Anderson Cooper Addresses Backlash To CNN’s Town Hall With Donald Trump: “I Get It. It Was Disturbing”
CNN’s Anderson Cooper devoted a portion of his primetime program to address the backlash against the network for its town hall with Donald Trump, in which the Republican spewed lies and misinformation before a friendly, cheering audience.
“You have every right to be outraged and angry and never watch this network again,” Cooper told viewers. “But do you think staying in your silo and only listening to people you agree with is going to make that person go away?”
Cooper’s comments were a defense of the network’s decision to go forward with the town hall, plans that drew criticism for the past week as many predicted that moderator Kaitlan Collins would be able to fully fact-check Trump in real time. While she did try to call out some of his misinformation, Trump seemed emboldened by the friendly audience, and at times veered from one topic to the next, and never conceded that the 2020 presidential election was legitimate.
CNN's Donald Trump Town Hall Wins Time Slot With 3.3 Million Viewers — Update
“Many of you have expressed deep anger and disappointment,” Cooper said. “Many of you are upset that someone who attempted to destroy our democracy was invited to sit on the stage in front of a crowd of Republican voters to answer questions, and predictably continued to spew lie after lie after lie. And I get it. It was disturbing.”
After running through a list of Trump’s falsehoods and outrageous comments, Cooper said “it was certainly disturbing to hear that audience young and old, our fellow citizens, people who love their kids and go to church, laugh and applaud his lies. And his continued defamation of a woman who according to a jury of his peers, he sexually abused and defamed.”
Perhaps most disturbing was when Trump was asked about a jury’s $5 million verdict finding him liable for sexually assaulting and defaming E. Jean Carroll. Trump mocked her and called the trial “rigged,” while getting applause and even laughs from the audience. The New York Times reported that Carroll is now weighing whether to file a new defamation lawsuit against Trump based on the comments he made during the event.
CNN Worldwide CEO Chris Licht is facing criticism from outside and inside the network over the decision to do the town hall with Trump. He also defended the event in a staff call this morning. “There is so much we learned last night about what a second Trump presidency would look like, that is incredibly important for the country to hear,” Licht said.
Some journalists, like Chris Wallace and Jonathan Swan, have been able to pin Trump down in one-on-one interviews, interrupting him before he launched into a stream of mistruths. But those were pre-recorded sit downs, not live and not before an audience.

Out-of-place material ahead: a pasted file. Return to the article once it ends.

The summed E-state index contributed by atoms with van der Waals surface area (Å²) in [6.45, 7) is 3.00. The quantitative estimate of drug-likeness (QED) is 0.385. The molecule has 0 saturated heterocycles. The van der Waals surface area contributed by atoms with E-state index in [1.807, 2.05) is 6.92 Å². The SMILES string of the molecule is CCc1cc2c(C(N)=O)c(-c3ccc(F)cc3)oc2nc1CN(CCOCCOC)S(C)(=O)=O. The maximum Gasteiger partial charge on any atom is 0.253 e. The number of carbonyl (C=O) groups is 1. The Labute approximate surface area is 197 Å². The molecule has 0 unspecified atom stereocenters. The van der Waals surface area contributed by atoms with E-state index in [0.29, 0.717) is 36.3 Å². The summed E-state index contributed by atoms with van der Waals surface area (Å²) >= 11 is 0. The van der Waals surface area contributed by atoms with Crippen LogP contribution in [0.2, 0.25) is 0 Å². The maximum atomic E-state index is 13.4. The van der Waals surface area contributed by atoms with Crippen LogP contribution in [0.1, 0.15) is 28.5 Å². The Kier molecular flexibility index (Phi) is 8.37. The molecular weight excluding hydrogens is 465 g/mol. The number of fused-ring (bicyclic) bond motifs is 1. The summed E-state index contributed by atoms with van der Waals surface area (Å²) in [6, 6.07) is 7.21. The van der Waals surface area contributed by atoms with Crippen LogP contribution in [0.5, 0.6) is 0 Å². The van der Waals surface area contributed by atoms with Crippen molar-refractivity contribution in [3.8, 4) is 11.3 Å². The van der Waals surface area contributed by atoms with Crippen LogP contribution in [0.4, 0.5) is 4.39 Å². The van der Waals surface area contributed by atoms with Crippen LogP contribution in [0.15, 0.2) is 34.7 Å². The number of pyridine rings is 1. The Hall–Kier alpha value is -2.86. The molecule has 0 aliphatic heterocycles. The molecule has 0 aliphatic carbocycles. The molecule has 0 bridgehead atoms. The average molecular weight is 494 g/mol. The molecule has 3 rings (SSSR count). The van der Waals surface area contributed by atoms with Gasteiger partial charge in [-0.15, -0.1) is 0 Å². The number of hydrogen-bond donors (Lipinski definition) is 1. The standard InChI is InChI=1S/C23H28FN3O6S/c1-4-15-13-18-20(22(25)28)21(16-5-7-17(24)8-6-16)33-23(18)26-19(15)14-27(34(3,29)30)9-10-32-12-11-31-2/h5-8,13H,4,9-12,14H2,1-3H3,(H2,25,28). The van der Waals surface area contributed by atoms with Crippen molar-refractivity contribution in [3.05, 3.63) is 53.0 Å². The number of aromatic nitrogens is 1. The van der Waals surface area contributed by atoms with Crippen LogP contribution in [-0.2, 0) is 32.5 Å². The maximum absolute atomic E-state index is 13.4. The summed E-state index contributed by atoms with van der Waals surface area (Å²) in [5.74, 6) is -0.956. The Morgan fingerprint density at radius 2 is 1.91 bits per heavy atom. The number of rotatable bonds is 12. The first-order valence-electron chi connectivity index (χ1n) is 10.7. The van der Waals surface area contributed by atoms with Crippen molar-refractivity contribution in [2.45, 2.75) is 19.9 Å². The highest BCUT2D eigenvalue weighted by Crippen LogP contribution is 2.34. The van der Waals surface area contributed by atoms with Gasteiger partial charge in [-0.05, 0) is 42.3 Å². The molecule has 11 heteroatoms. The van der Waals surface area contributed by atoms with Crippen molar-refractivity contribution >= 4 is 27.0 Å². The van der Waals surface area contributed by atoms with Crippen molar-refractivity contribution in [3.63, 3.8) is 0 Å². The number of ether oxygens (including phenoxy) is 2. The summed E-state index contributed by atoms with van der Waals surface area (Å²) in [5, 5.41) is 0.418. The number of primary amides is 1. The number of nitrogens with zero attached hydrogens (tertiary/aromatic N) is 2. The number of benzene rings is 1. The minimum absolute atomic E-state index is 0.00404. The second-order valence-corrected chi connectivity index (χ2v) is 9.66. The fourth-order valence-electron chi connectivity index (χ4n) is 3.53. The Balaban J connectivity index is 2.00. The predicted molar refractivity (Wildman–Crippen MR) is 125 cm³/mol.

After the event on Wednesday, Mark Lukasiewicz, a former network news executive who is now dean at Hofstra University’s School of Communication, wrote, “Live lying works. Live fact checking does not.” Others also blamed the format as playing to Trump’s strengths and even normalizing him.
In his remarks, Cooper not only made the case that the network could not ignore the front runner for the GOP nomination, but that it was also important for viewers to realize the extent of his support, as disturbing as Trump’s words and the audience’s reaction may have been.
He told viewers that “as good a job as Kaitlan Collins did in trying to fact check him, it is impossible to fact check fully because he lies so shamelessly. Now, many of you think CNN shouldn’t have given him any platform to speak, and I understand the anger about that, giving him the audience, the time, I get that. But this is what I also get. The man you were so disturbed to see and hear from last night. That man is the front runner for the Republican nomination for president. And according to polling, no other Republican is even close. That man you were so upset to hear from last night, he may be president United States in less than two years. And that audience that upset you? That’s a sampling of about half the country. They are your family members, your neighbors, and they are voting, and many said they’re voting for him.”
He added, “Now, maybe you haven’t been paying attention to him since he left office. Maybe you’ve been enjoying not hearing from him thinking it cannot happen again, some investigation is going to stop him. Well, it hasn’t so far. So if last night showed anything, it showed it can happen again. It is happening again. He hasn’t changed, and he is running hard.”
Collins anchored CNN’s 9 p.m. hour tonight, opening the show by making the case that the town hall “was a major inflection point in the Republican party’s search for its next nominee and potentially the starting line for America’s next presidential race.” She, too, noted that Trump was the Republican front runner.
The town hall had a viewership of 3.3 million, enough for CNN to win the time slot against its rivals and the evening itself. But given the heavy promotion and buzz in the political press, the audience was still below six other similar events on Fox News and behind the audience of a town hall featuring Joe Biden in 2020.
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